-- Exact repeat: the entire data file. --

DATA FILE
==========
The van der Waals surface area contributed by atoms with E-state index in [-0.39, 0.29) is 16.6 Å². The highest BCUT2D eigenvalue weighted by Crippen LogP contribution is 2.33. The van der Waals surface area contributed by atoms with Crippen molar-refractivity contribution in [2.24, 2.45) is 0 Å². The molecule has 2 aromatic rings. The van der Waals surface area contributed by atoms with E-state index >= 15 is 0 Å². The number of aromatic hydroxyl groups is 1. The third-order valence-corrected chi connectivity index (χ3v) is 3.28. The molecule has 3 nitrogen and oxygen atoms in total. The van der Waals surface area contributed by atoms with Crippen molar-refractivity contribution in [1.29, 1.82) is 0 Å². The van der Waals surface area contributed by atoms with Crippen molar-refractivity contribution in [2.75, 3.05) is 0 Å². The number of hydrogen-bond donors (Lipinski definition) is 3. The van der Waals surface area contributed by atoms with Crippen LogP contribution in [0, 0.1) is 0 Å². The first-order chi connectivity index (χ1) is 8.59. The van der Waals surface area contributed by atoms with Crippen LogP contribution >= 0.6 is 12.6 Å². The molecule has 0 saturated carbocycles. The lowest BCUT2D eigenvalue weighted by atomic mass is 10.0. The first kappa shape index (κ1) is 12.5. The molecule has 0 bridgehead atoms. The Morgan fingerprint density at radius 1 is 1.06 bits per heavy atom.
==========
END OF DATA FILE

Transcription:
The van der Waals surface area contributed by atoms with E-state index in [-0.39, 0.29) is 16.6 Å². The highest BCUT2D eigenvalue weighted by Crippen LogP contribution is 2.33. The van der Waals surface area contributed by atoms with Crippen molar-refractivity contribution in [2.24, 2.45) is 0 Å². The molecule has 2 aromatic rings. The van der Waals surface area contributed by atoms with E-state index >= 15 is 0 Å². The number of aromatic hydroxyl groups is 1. The third-order valence-corrected chi connectivity index (χ3v) is 3.28. The molecule has 3 nitrogen and oxygen atoms in total. The van der Waals surface area contributed by atoms with Crippen molar-refractivity contribution in [1.29, 1.82) is 0 Å². The van der Waals surface area contributed by atoms with Crippen molar-refractivity contribution in [2.75, 3.05) is 0 Å². The number of hydrogen-bond donors (Lipinski definition) is 3. The van der Waals surface area contributed by atoms with Crippen LogP contribution in [0, 0.1) is 0 Å². The first-order chi connectivity index (χ1) is 8.59. The van der Waals surface area contributed by atoms with Crippen LogP contribution >= 0.6 is 12.6 Å². The molecule has 0 saturated carbocycles. The lowest BCUT2D eigenvalue weighted by atomic mass is 10.0. The first kappa shape index (κ1) is 12.5. The molecule has 0 bridgehead atoms. The Morgan fingerprint density at radius 1 is 1.06 bits per heavy atom.